Do Your Cattle Have Attitude?

Cattle behaviour is an important, but often overlooked trait. Everyone who handles cattle will have a few stories about animals that exhibited "crazy" behaviour, hopefully not including any injuries to people or animals. While these extreme situations live on in our memories, cattle exhibit a whole range of behaviours when handled, from being very docile to showing moderate signs of stress (like some head bobbing), to more dramatic actions such as continuous bouncing and kicking (like a teenager deprived of their smart phone). Calm cattle are much easier to work with and more likely to get their vaccines, implants, tags and other procedures applied properly … you can only wait so long for the animal to settle down! Research has also found that cattle which have a calm temperament perform better in the feedlot than those with wild temperament, so there is an economic benefit to having calmer cattle.

Image of cattle

Calm feedlot cattle have better gains.

One of the most common methods of measuring cattle temperament is chute scoring. An observer stands back and evaluates the behaviour of an animal during the time it is in the scale or headgate, and assigns a score based on the amount and type of movement exhibited by the animal. An example of a chute scoring system is shown in Table 1. Chute scores are useful, repeatable measurements of cattle temperament, but they require extra labour during processing (already a busy time!) and work best when always done by the same person. This is because they are subjective evaluations, and different people will score behaviour somewhat differently.

Table 1 Chute scoring definitions1, a

Chute Score
Behaviour Criteria
1
Very little or no movement
2
Low amplitude movements or <2 vigorous kicks or shakes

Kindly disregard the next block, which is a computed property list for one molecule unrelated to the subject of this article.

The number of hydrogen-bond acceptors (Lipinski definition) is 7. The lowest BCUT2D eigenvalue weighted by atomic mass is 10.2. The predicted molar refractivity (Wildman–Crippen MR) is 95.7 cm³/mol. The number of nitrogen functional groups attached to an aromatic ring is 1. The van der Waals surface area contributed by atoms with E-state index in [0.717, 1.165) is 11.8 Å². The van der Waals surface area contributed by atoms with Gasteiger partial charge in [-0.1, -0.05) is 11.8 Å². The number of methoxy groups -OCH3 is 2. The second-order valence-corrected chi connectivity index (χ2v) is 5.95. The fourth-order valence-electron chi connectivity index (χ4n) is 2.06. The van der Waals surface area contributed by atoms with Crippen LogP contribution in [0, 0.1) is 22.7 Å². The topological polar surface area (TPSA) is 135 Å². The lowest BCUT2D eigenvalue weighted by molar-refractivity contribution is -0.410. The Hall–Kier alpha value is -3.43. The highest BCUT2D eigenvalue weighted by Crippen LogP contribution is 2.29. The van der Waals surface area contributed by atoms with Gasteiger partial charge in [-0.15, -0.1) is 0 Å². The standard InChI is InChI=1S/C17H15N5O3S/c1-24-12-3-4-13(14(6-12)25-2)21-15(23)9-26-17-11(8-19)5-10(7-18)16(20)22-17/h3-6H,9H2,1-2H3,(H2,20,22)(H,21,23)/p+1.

3
More than 2 violent/vigorous kicks, shakes, jumps, etc.
4
Nearly continous violent movements (some brief pauses)
5
Continuous violent movements (no pause)

aSebastien et al, based on work by Grandin

A recent study by Thomas Sebastien and coworkers at the University of Saskatchewan compared the subjective scorecard method (Table 1) of evaluating temperament with 3 objective methods. These methods were i) using a strain gauge on the headgate to measure pressure exerted by the animal, ii) using chute exit time to measure the speed with which animals left the headgate, and iii) a movement measuring device which collected and analysed data from the load cells on an electronic scale. Four hundred steers were handled three times, at 2 month intervals. As part of the experimental procedure, each animal had its ear handled while in the headgate. Based on coat colour, the steers represented a mixture of common breeds and breed crosses.

The researchers found that overall, the objective measurements were correlated with each other, showing that they were measuring different aspects of the same underlying trait. However, they also found that some of the average levels of the measurements were different between the 3 handling times, with cattle showing increased stress during the 2nd handling procedure compared with the 1st and 3rd handlings. It appeared that animals going through the chute for the 2nd time after a 2 month feeding period did not benefit from familiarity with the procedure.